Re: Character encoding and entities

Ka-Ping Yee (
Tue, 18 Jul 95 13:31:00 EDT

On Tue, 18 Jul 1995, Daniel W. Connolly wrote:

> Please see:
> ..
> Charset
> The charset parameter (as defined in section 7.1.1 of RFC
> 1521[MIME]) may be given to specify the character encoding
> scheme used to represent the HTML document as a sequence of
> octets. The default value is outside the scope of this specification;
> but for example, the default is `US-ASCII' in the context of
> MIME mail, and `ISO-8859-1' in the context of HTTP.

> Please don't make up markup for character encoding schemes.
> Markup for languages, writing directions, etc. is approporate.
> Markup for character encoding schemes is not.

Japanese text on the World-Wide Web (when served using ISO-2022-JP)
may contain special characters like <, >, and &. Commonly, it appears
that people leave these characters in their text, and then others have
to fix their browsers[1] to interpret markup characters only outside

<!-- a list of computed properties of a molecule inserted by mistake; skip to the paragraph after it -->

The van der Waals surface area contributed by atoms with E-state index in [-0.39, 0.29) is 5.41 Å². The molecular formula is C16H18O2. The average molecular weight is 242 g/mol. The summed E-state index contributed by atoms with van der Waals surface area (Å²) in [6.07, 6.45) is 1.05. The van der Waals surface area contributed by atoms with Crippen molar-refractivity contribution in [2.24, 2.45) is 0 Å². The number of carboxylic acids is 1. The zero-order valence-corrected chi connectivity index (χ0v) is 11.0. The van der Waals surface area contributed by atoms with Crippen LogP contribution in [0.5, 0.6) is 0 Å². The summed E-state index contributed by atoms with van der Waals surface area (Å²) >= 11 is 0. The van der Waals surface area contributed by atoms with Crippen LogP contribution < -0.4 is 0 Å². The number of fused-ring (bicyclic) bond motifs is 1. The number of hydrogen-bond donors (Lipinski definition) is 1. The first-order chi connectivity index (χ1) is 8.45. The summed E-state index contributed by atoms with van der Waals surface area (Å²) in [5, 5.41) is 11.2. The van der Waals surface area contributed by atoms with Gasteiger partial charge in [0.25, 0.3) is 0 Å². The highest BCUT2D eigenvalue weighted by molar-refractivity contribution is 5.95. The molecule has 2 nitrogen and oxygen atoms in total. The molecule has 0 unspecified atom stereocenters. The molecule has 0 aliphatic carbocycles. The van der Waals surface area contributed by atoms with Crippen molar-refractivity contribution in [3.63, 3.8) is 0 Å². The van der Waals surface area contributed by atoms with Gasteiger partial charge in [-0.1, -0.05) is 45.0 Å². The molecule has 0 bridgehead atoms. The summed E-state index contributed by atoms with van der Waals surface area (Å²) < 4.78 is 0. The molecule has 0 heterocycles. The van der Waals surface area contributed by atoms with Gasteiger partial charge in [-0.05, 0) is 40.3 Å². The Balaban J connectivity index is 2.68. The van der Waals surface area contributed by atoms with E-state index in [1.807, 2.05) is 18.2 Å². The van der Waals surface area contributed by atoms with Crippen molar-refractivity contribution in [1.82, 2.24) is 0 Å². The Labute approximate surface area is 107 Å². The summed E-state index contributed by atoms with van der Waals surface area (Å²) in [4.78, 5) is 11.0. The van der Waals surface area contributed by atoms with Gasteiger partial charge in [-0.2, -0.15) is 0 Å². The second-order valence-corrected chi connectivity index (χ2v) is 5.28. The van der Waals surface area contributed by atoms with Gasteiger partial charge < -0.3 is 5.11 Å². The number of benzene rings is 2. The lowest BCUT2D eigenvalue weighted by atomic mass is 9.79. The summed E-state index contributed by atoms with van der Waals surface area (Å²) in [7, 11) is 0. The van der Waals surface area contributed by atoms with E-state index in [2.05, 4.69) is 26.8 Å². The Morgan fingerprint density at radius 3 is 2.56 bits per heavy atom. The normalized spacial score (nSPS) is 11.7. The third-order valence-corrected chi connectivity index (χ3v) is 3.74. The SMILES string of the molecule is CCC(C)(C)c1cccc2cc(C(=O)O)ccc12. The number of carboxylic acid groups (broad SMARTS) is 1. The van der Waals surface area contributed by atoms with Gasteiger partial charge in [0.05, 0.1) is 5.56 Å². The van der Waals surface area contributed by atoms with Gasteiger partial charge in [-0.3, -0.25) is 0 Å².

of JIS text.

However, i've seen the opposite solution with Chinese text, which may
also include <, >, or &. For instance, at [2] these three characters,
when encountered in Hz-encoded text from the GB character set, are
escaped as the entities &lt;, &gt; and &amp; respectively.

>From my experience, the former treatment is more widespread than the
latter. But the latter ensures that there is no chance of documents
breaking parsers, while occasionally these problems occur in the
former case. Does this mean the latter is more correct?


Ping (Ka-Ping Yee): 2B Computer Engineering, University of Waterloo, Canada | 62A Churchill St, Waterloo N2L 2X2, 519 886-3947
CWSF 89, 90, 92; LIYSF 90, 91; Shad Valley 92; DOE 93; IMO 91, 93; ACMIPC 94
:: Skuld :: Tendou Akane :: Belldandy :: Ayukawa Madoka :: Hayakawa Moemi ::
New! <> Yeah, i finally made a home page.